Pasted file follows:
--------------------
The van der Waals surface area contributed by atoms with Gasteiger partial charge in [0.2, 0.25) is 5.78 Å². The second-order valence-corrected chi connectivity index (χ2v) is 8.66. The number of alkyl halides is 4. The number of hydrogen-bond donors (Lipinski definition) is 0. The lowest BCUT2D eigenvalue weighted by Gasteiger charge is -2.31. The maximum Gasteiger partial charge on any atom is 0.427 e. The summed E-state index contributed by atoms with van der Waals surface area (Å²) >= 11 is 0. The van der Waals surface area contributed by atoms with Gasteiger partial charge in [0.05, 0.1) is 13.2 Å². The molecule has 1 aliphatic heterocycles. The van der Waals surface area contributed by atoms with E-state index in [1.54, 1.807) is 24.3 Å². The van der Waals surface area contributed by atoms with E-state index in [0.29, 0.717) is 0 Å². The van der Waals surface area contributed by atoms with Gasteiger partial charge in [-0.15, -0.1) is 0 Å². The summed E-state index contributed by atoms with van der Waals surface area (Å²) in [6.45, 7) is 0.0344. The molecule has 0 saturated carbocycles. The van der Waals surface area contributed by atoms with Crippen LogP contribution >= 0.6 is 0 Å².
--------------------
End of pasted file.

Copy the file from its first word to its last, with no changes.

The van der Waals surface area contributed by atoms with Gasteiger partial charge in [0.2, 0.25) is 5.78 Å². The second-order valence-corrected chi connectivity index (χ2v) is 8.66. The number of alkyl halides is 4. The number of hydrogen-bond donors (Lipinski definition) is 0. The lowest BCUT2D eigenvalue weighted by Gasteiger charge is -2.31. The maximum Gasteiger partial charge on any atom is 0.427 e. The summed E-state index contributed by atoms with van der Waals surface area (Å²) >= 11 is 0. The van der Waals surface area contributed by atoms with Gasteiger partial charge in [0.05, 0.1) is 13.2 Å². The molecule has 1 aliphatic heterocycles. The van der Waals surface area contributed by atoms with E-state index in [1.54, 1.807) is 24.3 Å². The van der Waals surface area contributed by atoms with E-state index in [0.29, 0.717) is 0 Å². The van der Waals surface area contributed by atoms with Gasteiger partial charge in [-0.15, -0.1) is 0 Å². The summed E-state index contributed by atoms with van der Waals surface area (Å²) in [6.45, 7) is 0.0344. The molecule has 0 saturated carbocycles. The van der Waals surface area contributed by atoms with Crippen LogP contribution >= 0.6 is 0 Å².